After visiting parish communities on Sunday, on Monday 10 Fr John spent the whole day at Oaklands Secondary School in Waterlooville. Pupils and RE teacher Mugeni Sumba had the privilege to meet Fr John last year when they visited Kenya with CAFOD.
It was a really inspiring day – Mr Sumba sent us this report!
“Today was a very special day for students and staff at Oaklands Catholic School and Sixth Form College in Waterlooville. It was special because we were honoured to have Fr John Webootsa sharing with us his experiences of working with the poor people of the Korogocho slum in Nairobi. Fr John met several classes of students from Year 13 to Year 8 – from 9.15am to 3.30pm! It was a day that many of us who listened to him will remember for a long time.
He started all his talks by explaining what motivated him to become a priest – a visit to the Korogocho slum soon after finishing his High School education in Kenya in the early 1990s. He saw how people lived in abject poverty, but also witnessed how some Comboni Missionaries were trying to help them. When he went back to his family in Mombasa, he told them he wanted to be a priest and not join the Navy – his father was in the Navy and he had always dreamt of following in his father’s footsteps! His training for the priesthood took him first to Kampala in Uganda, then to Lima in Peru, where as part of his training he worked with the people who lived in the slums of Lima. After his ordination to the priesthood in June 2002, he was sent to work in Eritrea in the Horn of Africa. Here, he worked with people who found themselves in a very oppressive society with very limited personal freedom. His stay in Eritrea was cut short after 3 years when he was expelled by the government for being an advocate of people’s freedom. Of this experience, Fr John said, “I was sad to leave Eritrea because I really liked the work I was doing there. However, I was glad that I had been expelled because I had stood up for what I believed was right.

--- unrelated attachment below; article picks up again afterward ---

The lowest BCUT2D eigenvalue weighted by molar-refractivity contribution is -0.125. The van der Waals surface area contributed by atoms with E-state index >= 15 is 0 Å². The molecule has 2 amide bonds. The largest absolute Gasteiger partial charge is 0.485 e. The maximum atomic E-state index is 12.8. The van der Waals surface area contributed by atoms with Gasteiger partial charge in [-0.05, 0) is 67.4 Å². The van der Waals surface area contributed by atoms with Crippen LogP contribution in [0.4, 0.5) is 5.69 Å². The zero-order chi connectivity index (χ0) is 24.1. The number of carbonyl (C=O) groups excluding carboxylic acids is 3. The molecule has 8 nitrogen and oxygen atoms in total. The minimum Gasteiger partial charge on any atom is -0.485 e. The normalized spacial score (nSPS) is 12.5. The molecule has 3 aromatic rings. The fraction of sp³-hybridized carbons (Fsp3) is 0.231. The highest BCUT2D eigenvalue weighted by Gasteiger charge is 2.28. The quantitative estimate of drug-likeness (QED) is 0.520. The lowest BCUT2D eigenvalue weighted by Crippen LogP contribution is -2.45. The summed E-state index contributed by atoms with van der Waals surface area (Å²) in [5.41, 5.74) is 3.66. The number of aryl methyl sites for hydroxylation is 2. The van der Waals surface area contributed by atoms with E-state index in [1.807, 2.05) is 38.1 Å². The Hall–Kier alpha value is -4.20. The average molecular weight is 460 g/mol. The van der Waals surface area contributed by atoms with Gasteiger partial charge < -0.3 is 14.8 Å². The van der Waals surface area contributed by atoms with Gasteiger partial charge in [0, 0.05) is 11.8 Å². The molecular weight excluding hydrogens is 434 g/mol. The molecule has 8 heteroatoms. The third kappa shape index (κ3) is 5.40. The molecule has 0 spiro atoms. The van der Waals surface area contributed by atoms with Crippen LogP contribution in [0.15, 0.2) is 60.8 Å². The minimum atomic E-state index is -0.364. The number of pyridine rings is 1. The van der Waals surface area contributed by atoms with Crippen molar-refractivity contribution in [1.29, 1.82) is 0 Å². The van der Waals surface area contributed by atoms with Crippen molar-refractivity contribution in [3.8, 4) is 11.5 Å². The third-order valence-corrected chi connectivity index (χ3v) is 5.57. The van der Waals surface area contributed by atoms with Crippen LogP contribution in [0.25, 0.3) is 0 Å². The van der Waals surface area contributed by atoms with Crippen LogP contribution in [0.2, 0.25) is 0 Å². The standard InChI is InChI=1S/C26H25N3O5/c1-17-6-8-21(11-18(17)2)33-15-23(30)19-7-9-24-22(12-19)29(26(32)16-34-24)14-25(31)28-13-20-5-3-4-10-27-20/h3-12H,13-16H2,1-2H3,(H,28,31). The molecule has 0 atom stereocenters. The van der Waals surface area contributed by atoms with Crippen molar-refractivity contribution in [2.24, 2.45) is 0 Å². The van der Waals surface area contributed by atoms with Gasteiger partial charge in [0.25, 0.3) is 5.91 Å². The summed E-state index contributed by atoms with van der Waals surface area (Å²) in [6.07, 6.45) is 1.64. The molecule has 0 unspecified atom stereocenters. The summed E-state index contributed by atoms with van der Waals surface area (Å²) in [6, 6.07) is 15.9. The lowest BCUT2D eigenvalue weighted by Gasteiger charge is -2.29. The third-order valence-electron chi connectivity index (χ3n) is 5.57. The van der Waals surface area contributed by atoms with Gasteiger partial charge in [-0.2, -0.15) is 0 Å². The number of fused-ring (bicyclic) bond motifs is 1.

Back in Kenya, Fr John found himself back in Korogocho – the very place that made him think seriously about becoming a priest. Teaming up with other Comboni Missionaries, they started St John’s Sports Society to help give the young people of Korogocho an alternative way of life, away from gangs and criminal activity. He said that it was important that they offered an alternative – only telling or preaching to people telling them that gangs, drugs, prostitution, robbery are not good things is not enough – you have to offer them an alternative! And this is exactly what St John’s became – a place where you could go if you wanted to leave your ‘old bad life’ behind you and turn a new chapter. St John’s became an oasis of hope! Since then, hundreds of young men and women have mended their ways and chosen to lead clean lives. And it is not just sports that the people who go to St John’s engage in… Fr John told us that they had other programmes such as ghetto classical music group, Microfinance group, income generating groups like pig rearing and white charcoal production. And then there is the Rescue Centre, the place where children are taken when they decide to stop working on the dumpsite. These children use the very basic equipment, like lorry tyres as their springboard when doing somersaults.
Fr John said all these different programmes are running because people like ourselves are willing to give money to organisations like CAFOD. He thanked the Oaklands community (together with St Columba College in St Albans) for their support and showed pictures of the foundations of the new Gym Centre, which is currently under construction.
He finished off his talk by reminding us that of St John’s motto – ‘Pamoja tunaweza’ – ‘Together, we can’ make a difference. He challenged us to open our eyes to the needs of poor people and not just to give money, but to think of them as people who have been denied their dignity. One student asked Fr John how he makes sense of the poverty he lives in when he believes in a loving and almighty, all powerful God. His reply was, “We do not believe in an almighty all powerful God that will come to wipe out the bad people and reward the good. No, that is not the God we believe in. We believe in a God that walks with us, a God that is on our side, a God that lives with us. Why do we believe this? Because we can already see changes in our community – life is getting better for us. When we see communities here in the UK, like yours, deciding to help us, we know that we are not alone.”
At the end, he took questions from students – some very interesting ones on how life was in the school he and Mr Sumba attended in Kenya! As a community, we feel very blessed to have had Fr John visit us – may God continue to give him strength to stand up for the rights of the poor in our world”.
Our huge thanks goes to Fr John for visiting our diocese and to Mr Sumba, Oaklands school and the parish communities in Leigh Park and Waterlooville for their support! It has been a real privilege to have Fr John with us! 🙂